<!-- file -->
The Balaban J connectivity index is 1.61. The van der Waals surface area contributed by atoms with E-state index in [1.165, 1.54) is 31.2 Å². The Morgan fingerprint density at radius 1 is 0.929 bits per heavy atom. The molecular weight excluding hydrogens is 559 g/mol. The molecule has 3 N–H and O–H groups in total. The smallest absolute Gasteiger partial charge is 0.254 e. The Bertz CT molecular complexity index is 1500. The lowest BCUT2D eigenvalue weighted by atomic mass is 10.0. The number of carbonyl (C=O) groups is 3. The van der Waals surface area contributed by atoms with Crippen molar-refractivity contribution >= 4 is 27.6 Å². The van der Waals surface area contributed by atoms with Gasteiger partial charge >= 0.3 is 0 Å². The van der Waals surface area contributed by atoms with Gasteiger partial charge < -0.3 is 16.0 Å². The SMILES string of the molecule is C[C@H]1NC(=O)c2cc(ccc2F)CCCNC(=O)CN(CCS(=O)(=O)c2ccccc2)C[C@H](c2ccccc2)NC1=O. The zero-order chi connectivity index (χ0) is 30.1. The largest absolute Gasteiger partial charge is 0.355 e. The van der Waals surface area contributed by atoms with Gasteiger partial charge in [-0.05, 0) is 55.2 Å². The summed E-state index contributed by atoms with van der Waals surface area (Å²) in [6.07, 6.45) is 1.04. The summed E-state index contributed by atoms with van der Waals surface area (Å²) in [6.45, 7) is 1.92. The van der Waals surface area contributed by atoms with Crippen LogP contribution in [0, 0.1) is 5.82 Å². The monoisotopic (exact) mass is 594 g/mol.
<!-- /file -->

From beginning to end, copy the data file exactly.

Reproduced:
The Balaban J connectivity index is 1.61. The van der Waals surface area contributed by atoms with E-state index in [1.165, 1.54) is 31.2 Å². The Morgan fingerprint density at radius 1 is 0.929 bits per heavy atom. The molecular weight excluding hydrogens is 559 g/mol. The molecule has 3 N–H and O–H groups in total. The smallest absolute Gasteiger partial charge is 0.254 e. The Bertz CT molecular complexity index is 1500. The lowest BCUT2D eigenvalue weighted by atomic mass is 10.0. The number of carbonyl (C=O) groups is 3. The van der Waals surface area contributed by atoms with Crippen molar-refractivity contribution >= 4 is 27.6 Å². The van der Waals surface area contributed by atoms with Gasteiger partial charge >= 0.3 is 0 Å². The van der Waals surface area contributed by atoms with Gasteiger partial charge < -0.3 is 16.0 Å². The SMILES string of the molecule is C[C@H]1NC(=O)c2cc(ccc2F)CCCNC(=O)CN(CCS(=O)(=O)c2ccccc2)C[C@H](c2ccccc2)NC1=O. The zero-order chi connectivity index (χ0) is 30.1. The largest absolute Gasteiger partial charge is 0.355 e. The van der Waals surface area contributed by atoms with Gasteiger partial charge in [-0.05, 0) is 55.2 Å². The summed E-state index contributed by atoms with van der Waals surface area (Å²) in [6.07, 6.45) is 1.04. The summed E-state index contributed by atoms with van der Waals surface area (Å²) in [6.45, 7) is 1.92. The van der Waals surface area contributed by atoms with Crippen LogP contribution in [0, 0.1) is 5.82 Å². The monoisotopic (exact) mass is 594 g/mol.